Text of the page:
Learn how to use compare documents in Word and you will know exactly what changes are made by reviewers.
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Whether you’re sending a document to a client, opposing counsel or co-counsel for feedback, you need to know exactly what changes were made to your document. Even if you locked track changes before sending the file, it’s possible reviewers got around the lock and made some changes that weren’t tracked. To be certain, use Word’s compare feature to create a redline (also known as a legal backline).
Getting Started With Compare
Get started on the Review ribbon. Click on the Compare button and select Compare.
Click on the file folder icon on the original document side and select your original document.
Then click on the file folder on the revised document side and select the revised document.
Don’t stop there. Click on the More >> button to uncover important settings.
First, determine if you care about formatting changes. If not, uncheck the formatting box. If someone changes the font for the entire document, you’ll get a constant stream of “Author Name, Formatted: Font: Font Name” down the side of the document.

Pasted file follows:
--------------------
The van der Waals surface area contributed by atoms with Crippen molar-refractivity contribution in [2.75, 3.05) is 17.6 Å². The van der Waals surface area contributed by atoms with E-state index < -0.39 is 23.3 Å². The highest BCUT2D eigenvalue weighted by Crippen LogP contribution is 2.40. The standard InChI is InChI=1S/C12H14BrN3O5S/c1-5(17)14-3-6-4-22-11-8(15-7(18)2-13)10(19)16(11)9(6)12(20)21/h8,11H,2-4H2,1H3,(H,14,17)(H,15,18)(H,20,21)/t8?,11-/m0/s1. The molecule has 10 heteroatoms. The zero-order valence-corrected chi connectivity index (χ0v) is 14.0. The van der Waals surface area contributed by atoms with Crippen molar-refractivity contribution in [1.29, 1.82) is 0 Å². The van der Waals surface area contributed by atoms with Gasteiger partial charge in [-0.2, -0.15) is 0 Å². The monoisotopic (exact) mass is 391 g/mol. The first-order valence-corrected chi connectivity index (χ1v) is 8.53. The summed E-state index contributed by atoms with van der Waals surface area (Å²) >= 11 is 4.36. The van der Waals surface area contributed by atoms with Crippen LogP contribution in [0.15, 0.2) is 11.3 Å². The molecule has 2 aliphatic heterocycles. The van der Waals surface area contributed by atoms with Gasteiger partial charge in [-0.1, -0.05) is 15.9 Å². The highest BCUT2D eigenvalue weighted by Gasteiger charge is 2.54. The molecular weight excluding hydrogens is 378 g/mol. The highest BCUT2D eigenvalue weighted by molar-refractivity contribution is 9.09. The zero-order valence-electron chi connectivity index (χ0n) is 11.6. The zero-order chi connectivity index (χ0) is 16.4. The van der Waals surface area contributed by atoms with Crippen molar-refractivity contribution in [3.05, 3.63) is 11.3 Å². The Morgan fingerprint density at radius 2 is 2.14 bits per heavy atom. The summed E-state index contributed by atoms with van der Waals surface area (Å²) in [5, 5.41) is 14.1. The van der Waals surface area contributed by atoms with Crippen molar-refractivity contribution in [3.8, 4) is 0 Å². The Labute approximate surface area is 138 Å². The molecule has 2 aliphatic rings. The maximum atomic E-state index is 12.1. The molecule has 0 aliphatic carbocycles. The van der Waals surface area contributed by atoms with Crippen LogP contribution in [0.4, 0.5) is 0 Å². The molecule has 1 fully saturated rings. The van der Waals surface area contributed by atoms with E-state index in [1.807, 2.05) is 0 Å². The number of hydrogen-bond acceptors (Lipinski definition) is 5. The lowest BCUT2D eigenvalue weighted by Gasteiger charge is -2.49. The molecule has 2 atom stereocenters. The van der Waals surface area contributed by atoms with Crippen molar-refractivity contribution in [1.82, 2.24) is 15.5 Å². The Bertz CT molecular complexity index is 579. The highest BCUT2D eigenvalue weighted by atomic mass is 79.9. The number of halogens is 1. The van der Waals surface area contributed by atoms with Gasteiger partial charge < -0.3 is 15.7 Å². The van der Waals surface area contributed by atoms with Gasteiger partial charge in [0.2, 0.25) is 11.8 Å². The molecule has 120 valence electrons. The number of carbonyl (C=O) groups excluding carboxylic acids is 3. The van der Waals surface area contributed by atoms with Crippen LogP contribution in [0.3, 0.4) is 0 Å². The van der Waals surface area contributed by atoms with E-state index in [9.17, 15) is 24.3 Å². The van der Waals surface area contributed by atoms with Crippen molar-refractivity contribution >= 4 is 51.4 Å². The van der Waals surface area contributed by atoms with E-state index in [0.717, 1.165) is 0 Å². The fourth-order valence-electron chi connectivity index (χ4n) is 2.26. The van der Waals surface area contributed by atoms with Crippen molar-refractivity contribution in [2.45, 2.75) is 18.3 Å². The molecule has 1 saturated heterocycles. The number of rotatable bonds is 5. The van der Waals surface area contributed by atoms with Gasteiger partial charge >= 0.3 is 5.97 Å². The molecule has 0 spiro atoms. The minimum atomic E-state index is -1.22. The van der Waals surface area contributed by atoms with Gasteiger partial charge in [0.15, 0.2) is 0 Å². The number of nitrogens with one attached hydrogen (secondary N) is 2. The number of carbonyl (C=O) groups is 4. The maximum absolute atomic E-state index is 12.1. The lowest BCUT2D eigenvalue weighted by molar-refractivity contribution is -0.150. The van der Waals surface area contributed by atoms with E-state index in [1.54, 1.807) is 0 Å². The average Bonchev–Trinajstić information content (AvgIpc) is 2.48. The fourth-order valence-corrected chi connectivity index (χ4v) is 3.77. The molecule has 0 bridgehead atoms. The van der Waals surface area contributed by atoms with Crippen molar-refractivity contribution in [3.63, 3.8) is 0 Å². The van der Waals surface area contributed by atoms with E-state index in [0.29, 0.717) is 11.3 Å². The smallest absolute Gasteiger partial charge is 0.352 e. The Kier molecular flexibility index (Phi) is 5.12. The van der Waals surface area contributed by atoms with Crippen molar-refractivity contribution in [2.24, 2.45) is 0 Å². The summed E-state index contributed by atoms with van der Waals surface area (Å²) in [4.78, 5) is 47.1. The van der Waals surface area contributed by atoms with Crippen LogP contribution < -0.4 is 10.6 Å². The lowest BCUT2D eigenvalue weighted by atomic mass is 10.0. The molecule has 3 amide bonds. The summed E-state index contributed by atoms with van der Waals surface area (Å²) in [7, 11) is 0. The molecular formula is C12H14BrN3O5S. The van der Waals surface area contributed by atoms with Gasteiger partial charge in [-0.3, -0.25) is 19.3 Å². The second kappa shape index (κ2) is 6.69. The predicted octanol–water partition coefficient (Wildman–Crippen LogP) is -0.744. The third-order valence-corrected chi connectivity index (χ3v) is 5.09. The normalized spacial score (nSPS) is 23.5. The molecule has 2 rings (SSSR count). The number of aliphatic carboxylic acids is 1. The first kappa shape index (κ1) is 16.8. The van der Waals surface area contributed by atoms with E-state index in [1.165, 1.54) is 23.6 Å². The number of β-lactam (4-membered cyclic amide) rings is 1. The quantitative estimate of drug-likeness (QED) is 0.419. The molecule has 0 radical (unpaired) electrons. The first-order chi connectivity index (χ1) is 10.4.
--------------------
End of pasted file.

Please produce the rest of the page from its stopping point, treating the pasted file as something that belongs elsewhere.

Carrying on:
Showing Changes at Character or Word Level
Next, decide if you want to show changes at the character or word level. For example, if the word “capital” was changed to “capitol” how would you want to see that?
Show Changes in the New Document
Finally, show the changes in a new document. Note: Save the resulting redlined copy as its own document to ensure you can easily go back to the original or revised copy at any time.
Get Control Over the Redline View
If you haven’t changed any settings, the resulting view can be overwhelming. Between the revisions pane, redlined document, original document, and revised document — there’s way too much on one screen for most people.
Click on the x in the upper right-hand corner of both the revisions pane and the redlined document to show just the redlined document. (It’s a little counterintuitive but clicking the x on the redlined document will close both the original document and the revised document.)
Accept and Reject Changes
Saving a copy of the redline is always a good idea. Then, you’ll need to decide which changes to accept and reject.
When you use Word’s built-in compare tool, all the redlines are treated as tracked changes. You can accept and reject each one individually or accept or reject them all.
Use the changes group on the Review ribbon to navigate between changes and accept or reject them.
Click on the bottom half of the Accept or Reject button to accept or reject all changes, if desired.
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